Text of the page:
She would also sometimes sew new sets of window curtains for the bedrooms where we slept in during our years at Grandpa’s (1950-1958) and later, after our own house was built for our home.

Mother was so skilful at the Singer that with just the hardcopy patterns as guides, she could sew beautiful dresses too for my sisters, Edrea and Edwina.

After I had left home and started living on my own from age 20 onwards, I had stopped the habit of wearing PJs to bed, finding that a sarong is just the thing for me!

I don’t think there are any more parents nowadays who actually do their own sewing – I know for a fact, since I had a huge problem looking for hand-me-down sewing machines a few years back!

China, India and Bangladesh are to be blamed – because it is so much cheaper to buy off-the-rack or at bundle stores nowadays!

The other must-do and essential preparation for the Chinese New Year is to beautify the home: contractors and painters would be brought in to repaint both the exterior and interior of the house; the living room furniture would be replaced, restored or re-arranged; driveways and garages would be pressure-cleaned and washed thoroughly; the garden would be landscaped; and many new and flowering potted plants would be procured.

The home interior would be spruced up with new decorations – God forbid that visitors would see the same decorations as they did the year before!

No expense would be spared to order months ahead that special ‘kuih-kuih’ from that renowned and famous cake or cookie maker; nowadays all the popular ones would always say months ahead: “Sorry, can’t take any more orders” just to show off that they’re so much in demand.

Of course their prices would have leap-frogged multiple times as well… but who cares, huh?

They’re still the best!

Old photo shows Grandpa Ong (centre) entertaining Datu Bandar Abang Mustapha Abang Moasali and his wife, during one of the Chinese New Year open houses hosted in the mid-1950s.

When I was a wee lad of 10, Grandpa Ong Kwan Hin would have sent out invitations (him being the Kapitan Cina and all) to all the top government officers, mostly the colonial expats in those 1950-1960s days, and community leaders and friends – and would have ordered for his regular gammon ham and Golden Churn butter and Coleman’s mustard in powdered form from Tan Sum Guan at Ewe Hai Street.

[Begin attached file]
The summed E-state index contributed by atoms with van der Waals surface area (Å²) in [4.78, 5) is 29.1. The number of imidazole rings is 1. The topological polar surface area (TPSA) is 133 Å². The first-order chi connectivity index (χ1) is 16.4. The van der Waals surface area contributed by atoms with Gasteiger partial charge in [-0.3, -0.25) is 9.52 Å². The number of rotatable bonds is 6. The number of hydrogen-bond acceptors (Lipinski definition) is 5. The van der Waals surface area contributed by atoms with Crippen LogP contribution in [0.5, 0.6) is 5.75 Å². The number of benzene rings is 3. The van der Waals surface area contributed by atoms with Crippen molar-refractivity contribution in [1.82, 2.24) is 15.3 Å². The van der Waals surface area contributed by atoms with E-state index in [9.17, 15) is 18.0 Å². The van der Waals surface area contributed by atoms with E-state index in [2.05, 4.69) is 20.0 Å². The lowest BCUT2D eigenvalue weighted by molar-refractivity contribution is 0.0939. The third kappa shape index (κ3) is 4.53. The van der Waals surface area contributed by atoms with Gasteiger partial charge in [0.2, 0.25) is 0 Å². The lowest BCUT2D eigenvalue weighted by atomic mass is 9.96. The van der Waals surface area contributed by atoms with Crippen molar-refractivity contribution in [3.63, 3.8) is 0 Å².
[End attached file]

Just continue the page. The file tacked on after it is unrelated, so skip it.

Grandpa Ong was renowned for serving his famous English-styled ham and cucumber sandwiches in a blend of butter and mustard mix to all guests who would come to pay respects over the two or three days that he held an ‘Open House’ at No 14, Ong Kwan Hin Road.

Visitors would throng in starting from around 10am, and it would last throughout the day.

By late afternoon when the official visiting hours ceased, my cousins and I would then partake of whatever leftover ‘famous Ong sandwiches’ gobbled down with whatever opened bottles of fizzy F&N drinks and Green Spot.

Grandpa’s regular bartender (borrowed from the Sarawak Turf Club restaurant) would entice us younger lads with small glasses of opened bottles of Becks Key beer or a wee drop of BGA (Hennessy 3-Star brandy with ginger ale and an ice-cube).

It had tasted somewhat like what my idea of ‘sin’ would be like (although in those innocent days, I wasn’t yet introduced to the concept of sin till many years later!).

As a lad, of course, my favourite memories would be the visiting of the family elders – and there were many – so we did collect a great many angpows (red packets filled with money).

We all had our favourites as in the mid-1950s, when a normal standard angpow would be 50 cents; so $1 note would be a jackpot!

Certain houses would offer really great food and cakes: my most memorable has to be cousin Angela and John Chan’s parents’ house where the cheese-straws were yummy; and my grand-uncle Tiaw Sian whose wife made the most delicious ‘kuih pai-ti’ (little crusty cups filled with ‘Nyonya popiah’ fillings).

Among the must-have Chinese New Year treats such as ‘kuih bangkit’ and pineapple tarts. — Photo by Edric Ong

Chinese New Year will always stir many nostalgic memories, especially of loved ones now no longer with us. This year will be the first we would be spending it without my father gracing the family reunion dinner table tonight.

We will gather in his memory and we will remember our wonderful and loving years as a family and the many past Chinese New Years that we were fortunate to have spent with him.

Photo from the album shows the family of the columnist and his wife Doreen Then (seated – second right and second left, respectively).

I take this opportunity to wish you all who are celebrating: Gong Xi Fa Cai.

May you continue to enjoy good health, happiness and good fortune throughout the ‘Rabbit Year’ ahead.